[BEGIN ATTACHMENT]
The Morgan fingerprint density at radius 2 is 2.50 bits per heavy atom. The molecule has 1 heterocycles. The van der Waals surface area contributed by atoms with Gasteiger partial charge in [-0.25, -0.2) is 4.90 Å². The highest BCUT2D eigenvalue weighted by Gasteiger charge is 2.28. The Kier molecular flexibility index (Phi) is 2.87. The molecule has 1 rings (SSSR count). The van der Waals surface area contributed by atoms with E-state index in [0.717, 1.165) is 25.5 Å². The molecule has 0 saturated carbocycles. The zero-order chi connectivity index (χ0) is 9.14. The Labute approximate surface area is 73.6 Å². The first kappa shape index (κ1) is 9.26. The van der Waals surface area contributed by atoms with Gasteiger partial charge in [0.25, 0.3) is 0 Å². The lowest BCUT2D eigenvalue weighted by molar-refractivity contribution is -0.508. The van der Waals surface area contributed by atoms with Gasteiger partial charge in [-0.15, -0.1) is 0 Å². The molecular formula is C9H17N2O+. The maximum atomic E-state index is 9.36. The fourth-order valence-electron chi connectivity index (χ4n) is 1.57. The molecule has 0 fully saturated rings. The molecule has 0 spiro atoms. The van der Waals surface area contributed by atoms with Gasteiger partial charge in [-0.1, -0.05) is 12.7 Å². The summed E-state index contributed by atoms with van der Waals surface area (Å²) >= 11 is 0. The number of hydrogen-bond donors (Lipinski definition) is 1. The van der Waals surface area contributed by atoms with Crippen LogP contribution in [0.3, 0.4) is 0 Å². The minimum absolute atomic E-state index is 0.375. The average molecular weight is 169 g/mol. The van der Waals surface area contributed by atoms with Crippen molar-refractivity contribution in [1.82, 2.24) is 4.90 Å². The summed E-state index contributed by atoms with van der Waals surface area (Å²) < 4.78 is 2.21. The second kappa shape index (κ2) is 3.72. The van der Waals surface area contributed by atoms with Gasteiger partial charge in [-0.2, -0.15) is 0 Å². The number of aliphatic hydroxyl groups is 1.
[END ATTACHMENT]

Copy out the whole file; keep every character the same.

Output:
The Morgan fingerprint density at radius 2 is 2.50 bits per heavy atom. The molecule has 1 heterocycles. The van der Waals surface area contributed by atoms with Gasteiger partial charge in [-0.25, -0.2) is 4.90 Å². The highest BCUT2D eigenvalue weighted by Gasteiger charge is 2.28. The Kier molecular flexibility index (Phi) is 2.87. The molecule has 1 rings (SSSR count). The van der Waals surface area contributed by atoms with E-state index in [0.717, 1.165) is 25.5 Å². The molecule has 0 saturated carbocycles. The zero-order chi connectivity index (χ0) is 9.14. The Labute approximate surface area is 73.6 Å². The first kappa shape index (κ1) is 9.26. The van der Waals surface area contributed by atoms with Gasteiger partial charge in [0.25, 0.3) is 0 Å². The lowest BCUT2D eigenvalue weighted by molar-refractivity contribution is -0.508. The van der Waals surface area contributed by atoms with Gasteiger partial charge in [-0.15, -0.1) is 0 Å². The molecular formula is C9H17N2O+. The maximum atomic E-state index is 9.36. The fourth-order valence-electron chi connectivity index (χ4n) is 1.57. The molecule has 0 fully saturated rings. The molecule has 0 spiro atoms. The van der Waals surface area contributed by atoms with Gasteiger partial charge in [-0.1, -0.05) is 12.7 Å². The summed E-state index contributed by atoms with van der Waals surface area (Å²) >= 11 is 0. The number of hydrogen-bond donors (Lipinski definition) is 1. The van der Waals surface area contributed by atoms with Crippen LogP contribution in [0.3, 0.4) is 0 Å². The minimum absolute atomic E-state index is 0.375. The average molecular weight is 169 g/mol. The van der Waals surface area contributed by atoms with Crippen molar-refractivity contribution in [1.82, 2.24) is 4.90 Å². The summed E-state index contributed by atoms with van der Waals surface area (Å²) < 4.78 is 2.21. The second kappa shape index (κ2) is 3.72. The van der Waals surface area contributed by atoms with Gasteiger partial charge in [-0.2, -0.15) is 0 Å². The number of aliphatic hydroxyl groups is 1.